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Same thing happened to me when I was a kid. My dad had a pair of Sorrel pack boots that he kept on the top shelf of his closet, above the hanging clothes. These are the cold weather boots with the thick felt inserts. He pulled his boots down one day to find one of the boots completely filled with dry dog food kibbles. Turns out that a deer mouse had gotten into the house and started stockpiling dog food in what felt like a safe place. An impressive feat considering how far away the dog food bowl was from the bedroom.

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It looks like people have narrowed it down to some kind of rodent,Karen.
Your situation reminded me of something though,that happened years ago,when I was a student at a technical school.I was staying with another guy in the class,which was training for RV repair and he had a big mobile home.
He didn’t like the fix it type work,so he turned the adjoining carport into a greenhouse,to grow wheat grass,to sell.
I found a small,non functioning propane RV furnace,that if it could be made to work,I’d left him use it.This was an unusual design,where it had a heat chamber made of very soft fire brick,I think someone said,the same material used for the outer tiles on the space shuttle.
Anyway,I took the thing apart and found a small,dead fly had been been blocking a gas orifice.So,after putting it back together,it fired up real nice.I left it on a planting bench and was going to install in the greenhouse in a day or two.
When it came time to move it,I decided to test it once more and while the thing was running,with it’s fan going,a sound came from in it,that was like small rocks being tossed around.
It turned out,that the air intake tube was positioned underneath a bird feeder and they had kicked a bunch of seeds into it,which were sucked inside the chamber and acted like a sand blaster,rendering it useless.
Sometimes it’s easy come and go.

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I think it was a mouse, too.
Well - it has to be!
But I really got a kick out of the thought that the little guy made so many trips up and down that coat tree - and back and forth from the dogs’ bowl - to store an entire pouch of kibble! I almost . . . . . almost . . . . . felt badly to have to sabotage his efforts. And the funny thing is - there was no other evidence of his presence. No poops . . . no pee.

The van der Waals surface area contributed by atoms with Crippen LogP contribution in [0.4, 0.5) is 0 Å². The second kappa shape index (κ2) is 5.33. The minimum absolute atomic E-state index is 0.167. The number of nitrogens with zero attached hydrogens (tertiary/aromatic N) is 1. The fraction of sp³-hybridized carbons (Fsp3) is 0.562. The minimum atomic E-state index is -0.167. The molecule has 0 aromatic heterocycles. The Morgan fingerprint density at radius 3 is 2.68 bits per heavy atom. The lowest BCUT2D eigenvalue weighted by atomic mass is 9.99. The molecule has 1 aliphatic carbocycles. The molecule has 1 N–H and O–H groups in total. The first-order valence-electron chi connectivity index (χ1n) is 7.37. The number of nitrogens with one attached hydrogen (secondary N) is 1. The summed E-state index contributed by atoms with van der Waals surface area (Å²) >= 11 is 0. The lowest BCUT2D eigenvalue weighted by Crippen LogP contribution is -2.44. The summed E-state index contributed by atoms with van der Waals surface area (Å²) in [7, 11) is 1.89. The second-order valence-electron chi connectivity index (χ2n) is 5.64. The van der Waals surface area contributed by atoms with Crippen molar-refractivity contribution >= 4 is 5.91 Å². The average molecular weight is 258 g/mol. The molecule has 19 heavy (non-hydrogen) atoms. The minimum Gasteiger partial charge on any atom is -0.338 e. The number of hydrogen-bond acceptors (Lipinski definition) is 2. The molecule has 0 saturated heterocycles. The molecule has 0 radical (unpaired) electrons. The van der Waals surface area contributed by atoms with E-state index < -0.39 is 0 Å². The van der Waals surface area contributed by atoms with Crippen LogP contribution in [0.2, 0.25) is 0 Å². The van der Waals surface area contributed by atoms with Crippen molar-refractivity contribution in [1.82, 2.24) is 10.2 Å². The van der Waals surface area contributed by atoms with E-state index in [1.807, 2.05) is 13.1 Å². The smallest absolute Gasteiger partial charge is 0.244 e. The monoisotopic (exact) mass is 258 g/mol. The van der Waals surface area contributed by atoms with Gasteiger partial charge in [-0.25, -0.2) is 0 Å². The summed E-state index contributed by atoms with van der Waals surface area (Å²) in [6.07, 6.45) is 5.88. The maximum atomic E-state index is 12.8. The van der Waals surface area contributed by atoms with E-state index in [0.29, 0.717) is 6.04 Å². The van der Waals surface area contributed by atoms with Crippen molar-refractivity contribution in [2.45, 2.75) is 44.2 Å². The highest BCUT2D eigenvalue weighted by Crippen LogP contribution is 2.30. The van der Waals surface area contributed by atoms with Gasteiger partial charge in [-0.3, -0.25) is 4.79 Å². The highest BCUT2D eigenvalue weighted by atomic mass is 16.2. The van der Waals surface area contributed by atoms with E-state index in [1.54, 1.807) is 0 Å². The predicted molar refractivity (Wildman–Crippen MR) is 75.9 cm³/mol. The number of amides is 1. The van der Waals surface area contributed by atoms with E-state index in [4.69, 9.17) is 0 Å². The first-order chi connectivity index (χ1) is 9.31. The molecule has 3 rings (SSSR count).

Now, we had better check the pockets of the coats we hang there!

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question: I have some trees I want to graft pollinizer or backup branches onto where I’m already growing both varieties. I was thinking I’d do chip buds during the growing season since I don’t need to worry about getting dormant scions or mailing anything. is that a good plan or should I consider doing things now? mainly apples, cherries, japanese plums

Does anyone know if Priscilla and Westfield Seek No Further (apples) are diploid or triploid? I have searched and can’t seem to find the answer online.

According to PRI (for Priscilla) and Pomiferous (for Westfield), both are diploid.

Thanks Jerry! I will check both sources in the future. I had been using www.orangepippintrees.com to check my other trees but they did not have the above listed.

Noticed M111 rootstock on my apple has some strange protuberances. Anyone seen these before? The one previously looked like a very low branch cut at the nursery before I bought it. But not sure…

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Burrknots, not uncommon for this rootstock.

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Depends how badly you want backups…i would do both so that any that failed on the first round could be redone by budding on the second

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Any Texans here can help identify this deer?
IMG_20210126_165240

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Not a Texan , but…
That looks like Steve to me…
Yah, I think it’s Steve.